Transporting a handgun in your vehicle through DC is legal as long as you comply with the Federal Firearms Owners Protection Act. That law requires that the gun be unloaded in a locked container and inaccessible to you with the ammunition stored separate. Your journey must be a continuous one going from one jurisdiction where you may possess and carry the firearm to another where you can possess and carry the firearm. Stopping in DC with a firearm in the car can get you arrested on a felony carrying charge, in which case you will spend at least one night in jail and possibly many more before your trial. Let’s be very clear about this:  driving in DC with any long gunin the car can get you charged with felony carrying. DC Code Section 22-4504(a-1). The same with a handgun unless you have a DC issued License to Carry.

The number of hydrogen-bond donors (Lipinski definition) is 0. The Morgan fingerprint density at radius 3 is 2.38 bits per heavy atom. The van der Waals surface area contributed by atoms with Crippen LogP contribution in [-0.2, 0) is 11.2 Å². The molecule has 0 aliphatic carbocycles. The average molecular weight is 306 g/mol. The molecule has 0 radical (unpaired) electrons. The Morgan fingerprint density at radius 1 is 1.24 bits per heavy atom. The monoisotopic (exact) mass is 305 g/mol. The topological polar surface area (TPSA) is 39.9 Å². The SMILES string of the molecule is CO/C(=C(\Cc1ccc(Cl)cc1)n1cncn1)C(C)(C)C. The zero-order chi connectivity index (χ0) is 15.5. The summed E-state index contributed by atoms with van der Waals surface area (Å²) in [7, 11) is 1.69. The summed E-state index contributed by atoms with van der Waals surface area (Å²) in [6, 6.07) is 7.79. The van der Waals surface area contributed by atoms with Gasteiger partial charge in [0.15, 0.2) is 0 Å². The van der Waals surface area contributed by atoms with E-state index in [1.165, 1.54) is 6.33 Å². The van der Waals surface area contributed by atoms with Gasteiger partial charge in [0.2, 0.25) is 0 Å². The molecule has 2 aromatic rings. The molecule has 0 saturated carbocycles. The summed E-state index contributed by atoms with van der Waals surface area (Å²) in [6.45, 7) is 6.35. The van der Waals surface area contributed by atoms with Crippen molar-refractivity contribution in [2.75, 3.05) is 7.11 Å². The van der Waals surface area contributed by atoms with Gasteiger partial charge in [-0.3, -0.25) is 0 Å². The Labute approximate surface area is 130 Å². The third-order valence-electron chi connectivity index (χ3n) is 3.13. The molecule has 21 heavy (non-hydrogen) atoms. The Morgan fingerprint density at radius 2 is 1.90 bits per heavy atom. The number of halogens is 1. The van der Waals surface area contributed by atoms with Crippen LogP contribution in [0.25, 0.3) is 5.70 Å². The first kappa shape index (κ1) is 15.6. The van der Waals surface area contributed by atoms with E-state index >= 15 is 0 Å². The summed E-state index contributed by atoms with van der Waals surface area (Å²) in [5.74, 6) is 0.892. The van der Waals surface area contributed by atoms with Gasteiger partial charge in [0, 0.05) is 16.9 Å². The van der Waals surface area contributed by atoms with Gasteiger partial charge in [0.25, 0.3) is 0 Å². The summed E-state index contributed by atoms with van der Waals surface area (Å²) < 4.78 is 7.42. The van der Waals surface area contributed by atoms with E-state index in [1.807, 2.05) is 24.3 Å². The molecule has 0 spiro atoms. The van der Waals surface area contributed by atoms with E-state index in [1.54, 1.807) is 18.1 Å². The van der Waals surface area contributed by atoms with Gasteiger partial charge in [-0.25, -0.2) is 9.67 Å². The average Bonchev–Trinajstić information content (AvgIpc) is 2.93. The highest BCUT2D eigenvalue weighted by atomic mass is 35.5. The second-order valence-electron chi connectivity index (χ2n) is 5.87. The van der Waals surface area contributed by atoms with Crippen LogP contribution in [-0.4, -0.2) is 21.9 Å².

Lastly, possession of a firearm magazine capable of holding more than 10 rounds is also now a felony whether or not you are in possession of any gun.  DC Code Section 7-2506.01(b).

DC police will not cut you a break because you are otherwise a law-abiding citizen. First, they have no way to know whether you are a criminal or intend to commit a crime. Second, DC’s policy goal is to eliminate the possession of guns entirely, and they have relaxed its guns laws only under court order in several cases. To the extent DC is able to maintain its draconian gun laws, you should assume those laws will be enforced on a zero-tolerance basis. 

How do people most often run afoul of DC gun laws? There are many ways. Here are a few:

  • Putting a backpack through an X-ray at a governmental building or museum with a gun or ammunition you forgot to remove. 
  • Getting stopped for a traffic offense and in full view of the police officers is a box of ammunition, some type of firearms accessory, or even just an empty shell casing. This will lead to a search of the vehicle where other ammunition, firearms or magazines could be found.